Ruinart Blanc de Blancs  N/V – A great bubbly as an aperitif.  Pears and citrus dominate.

Dom Ruinart Blanc de Blancs 2002 – This is a lovely Champagne, one of my favorites of the day.  As Lacey mentioned, this is Chablis with bubbles!  It is lightly toasted with citrus and a wonderful mousse.  This is drinking well now, but I wish I had a case for my cellar!

Dom Ruinart Blanc de Blancs 1993 – I love some age on wine, so this was fun!  I thought that it was drinking perfectly now, with butter and yeast on the nose and palate.  It reminded me of a loaf of bread, which I love!  Lacey pointed out the sweet dill on the nose, which I totally got.  I really enjoyed this wine!

Ruinart Rosé – This non-vintage Rose is 45% Chardonnay and 55% Pinot Noir.  19% still Pinot Noir is blended into the wine to give it the color.  In France, blending still wine into the sparkling wine is only allowed in the Champagne region.  Many producers believe that this adds more age-ability than the maceration process that traditionally is used.  This wine tastes of pink grapefruit and under-ripe strawberries.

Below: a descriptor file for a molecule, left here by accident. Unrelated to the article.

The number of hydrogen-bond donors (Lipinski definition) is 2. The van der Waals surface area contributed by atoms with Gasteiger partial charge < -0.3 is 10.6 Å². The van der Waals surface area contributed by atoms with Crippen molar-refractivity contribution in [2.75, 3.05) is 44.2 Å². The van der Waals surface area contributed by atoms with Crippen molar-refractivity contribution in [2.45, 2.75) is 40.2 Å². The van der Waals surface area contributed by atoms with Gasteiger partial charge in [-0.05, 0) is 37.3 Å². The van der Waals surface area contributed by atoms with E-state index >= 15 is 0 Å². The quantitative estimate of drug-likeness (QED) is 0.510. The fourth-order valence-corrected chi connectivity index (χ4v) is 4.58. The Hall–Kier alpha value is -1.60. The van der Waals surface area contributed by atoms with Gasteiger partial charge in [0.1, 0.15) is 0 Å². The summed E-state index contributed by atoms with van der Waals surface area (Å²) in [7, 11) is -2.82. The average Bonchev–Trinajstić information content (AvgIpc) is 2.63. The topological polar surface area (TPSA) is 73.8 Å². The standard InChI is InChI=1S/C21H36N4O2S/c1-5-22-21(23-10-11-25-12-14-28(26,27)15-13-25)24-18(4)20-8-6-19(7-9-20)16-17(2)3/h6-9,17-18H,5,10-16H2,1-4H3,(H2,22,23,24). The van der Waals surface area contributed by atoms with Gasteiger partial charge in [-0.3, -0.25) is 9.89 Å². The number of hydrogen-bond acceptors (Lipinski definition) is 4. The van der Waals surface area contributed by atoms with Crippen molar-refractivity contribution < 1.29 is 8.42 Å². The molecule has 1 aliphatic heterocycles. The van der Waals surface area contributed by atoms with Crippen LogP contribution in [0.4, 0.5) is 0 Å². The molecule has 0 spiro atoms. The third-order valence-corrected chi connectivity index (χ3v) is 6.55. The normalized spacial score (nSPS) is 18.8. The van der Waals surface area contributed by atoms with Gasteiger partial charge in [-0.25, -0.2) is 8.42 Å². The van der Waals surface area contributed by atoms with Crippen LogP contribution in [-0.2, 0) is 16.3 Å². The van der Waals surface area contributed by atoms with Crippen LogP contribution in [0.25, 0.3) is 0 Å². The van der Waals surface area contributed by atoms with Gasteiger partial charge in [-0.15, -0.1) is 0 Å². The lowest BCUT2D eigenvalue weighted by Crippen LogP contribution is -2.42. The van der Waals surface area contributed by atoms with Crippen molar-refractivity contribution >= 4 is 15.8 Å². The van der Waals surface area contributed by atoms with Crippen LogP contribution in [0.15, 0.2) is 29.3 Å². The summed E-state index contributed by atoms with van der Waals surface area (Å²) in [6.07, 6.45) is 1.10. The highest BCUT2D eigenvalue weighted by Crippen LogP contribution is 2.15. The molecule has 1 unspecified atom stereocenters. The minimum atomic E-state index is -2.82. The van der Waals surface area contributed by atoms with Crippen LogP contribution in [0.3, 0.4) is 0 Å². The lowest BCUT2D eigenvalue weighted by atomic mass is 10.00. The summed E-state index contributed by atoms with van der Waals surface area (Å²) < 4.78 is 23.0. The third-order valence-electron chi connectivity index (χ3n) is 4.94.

I love full-bodied Champagne (well, I love ALL Champagne, but you get the idea), so I was especially excited for the Krug portion of this tasting.

Krug Ambassador Nicole Burke (no relation to Lacey from Ruinart!) had us taste their first three wines blind, which was a lot of fun.  She had us rank them 1, 2 or 3, with the Rose being wine number 4.  She wisely figured that we’d be able to figure that one out!

They were all great, of course, but here’s how I ranked them:

#3 – 2003 Krug Brut – This is 29% Chardonnay, 46% Pinot Noir and 25% Pinot Meunier.  I loved the nose, which has a nice yeastiness and baking spices.  There is great acidity on the palate with lemon and a touch of the baking spices.

#2 – Krug Grand Cuvée – The flagship wine of Krug, this non-vintage wine is known as a magical and stunning mosaic of flavors.  This particular bottling used base wine from the 2005 vintage, with the remaining wine from vintages going back 15 years, the oldest being from 1990.  It has vanilla and baking spices on the nose, with apple pie and roasted nut flavors.